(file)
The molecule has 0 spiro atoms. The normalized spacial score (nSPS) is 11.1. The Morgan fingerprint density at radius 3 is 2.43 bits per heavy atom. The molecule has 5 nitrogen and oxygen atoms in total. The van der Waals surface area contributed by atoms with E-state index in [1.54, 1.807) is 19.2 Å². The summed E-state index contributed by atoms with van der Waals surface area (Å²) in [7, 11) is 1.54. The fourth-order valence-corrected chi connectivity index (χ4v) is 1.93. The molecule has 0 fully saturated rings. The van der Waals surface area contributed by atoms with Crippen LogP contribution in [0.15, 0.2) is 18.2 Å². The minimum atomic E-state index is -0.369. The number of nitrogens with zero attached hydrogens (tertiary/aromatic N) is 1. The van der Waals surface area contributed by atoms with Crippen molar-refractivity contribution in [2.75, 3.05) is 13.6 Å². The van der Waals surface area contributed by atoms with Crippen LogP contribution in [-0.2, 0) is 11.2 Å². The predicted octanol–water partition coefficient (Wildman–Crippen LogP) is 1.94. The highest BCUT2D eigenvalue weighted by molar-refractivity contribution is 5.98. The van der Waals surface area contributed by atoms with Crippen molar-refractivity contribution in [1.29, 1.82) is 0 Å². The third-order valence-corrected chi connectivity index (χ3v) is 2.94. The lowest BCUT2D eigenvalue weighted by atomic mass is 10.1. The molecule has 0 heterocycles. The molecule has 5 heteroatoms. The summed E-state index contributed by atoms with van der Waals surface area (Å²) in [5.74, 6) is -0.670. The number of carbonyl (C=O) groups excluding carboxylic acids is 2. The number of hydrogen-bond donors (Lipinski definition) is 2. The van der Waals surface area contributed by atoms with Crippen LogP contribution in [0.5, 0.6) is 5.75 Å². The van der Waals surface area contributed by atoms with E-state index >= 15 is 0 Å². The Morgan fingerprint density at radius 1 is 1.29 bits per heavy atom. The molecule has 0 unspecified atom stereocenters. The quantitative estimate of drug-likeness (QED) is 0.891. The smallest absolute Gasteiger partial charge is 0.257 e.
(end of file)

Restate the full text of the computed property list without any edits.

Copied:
The molecule has 0 spiro atoms. The normalized spacial score (nSPS) is 11.1. The Morgan fingerprint density at radius 3 is 2.43 bits per heavy atom. The molecule has 5 nitrogen and oxygen atoms in total. The van der Waals surface area contributed by atoms with E-state index in [1.54, 1.807) is 19.2 Å². The summed E-state index contributed by atoms with van der Waals surface area (Å²) in [7, 11) is 1.54. The fourth-order valence-corrected chi connectivity index (χ4v) is 1.93. The molecule has 0 fully saturated rings. The van der Waals surface area contributed by atoms with Crippen LogP contribution in [0.15, 0.2) is 18.2 Å². The minimum atomic E-state index is -0.369. The number of nitrogens with zero attached hydrogens (tertiary/aromatic N) is 1. The van der Waals surface area contributed by atoms with Crippen molar-refractivity contribution in [2.75, 3.05) is 13.6 Å². The van der Waals surface area contributed by atoms with Crippen LogP contribution in [-0.2, 0) is 11.2 Å². The predicted octanol–water partition coefficient (Wildman–Crippen LogP) is 1.94. The highest BCUT2D eigenvalue weighted by molar-refractivity contribution is 5.98. The van der Waals surface area contributed by atoms with Crippen molar-refractivity contribution in [1.29, 1.82) is 0 Å². The third-order valence-corrected chi connectivity index (χ3v) is 2.94. The lowest BCUT2D eigenvalue weighted by atomic mass is 10.1. The molecule has 0 heterocycles. The molecule has 5 heteroatoms. The summed E-state index contributed by atoms with van der Waals surface area (Å²) in [5.74, 6) is -0.670. The number of carbonyl (C=O) groups excluding carboxylic acids is 2. The number of hydrogen-bond donors (Lipinski definition) is 2. The van der Waals surface area contributed by atoms with Crippen LogP contribution in [0.5, 0.6) is 5.75 Å². The van der Waals surface area contributed by atoms with E-state index >= 15 is 0 Å². The Morgan fingerprint density at radius 1 is 1.29 bits per heavy atom. The molecule has 0 unspecified atom stereocenters. The quantitative estimate of drug-likeness (QED) is 0.891. The smallest absolute Gasteiger partial charge is 0.257 e.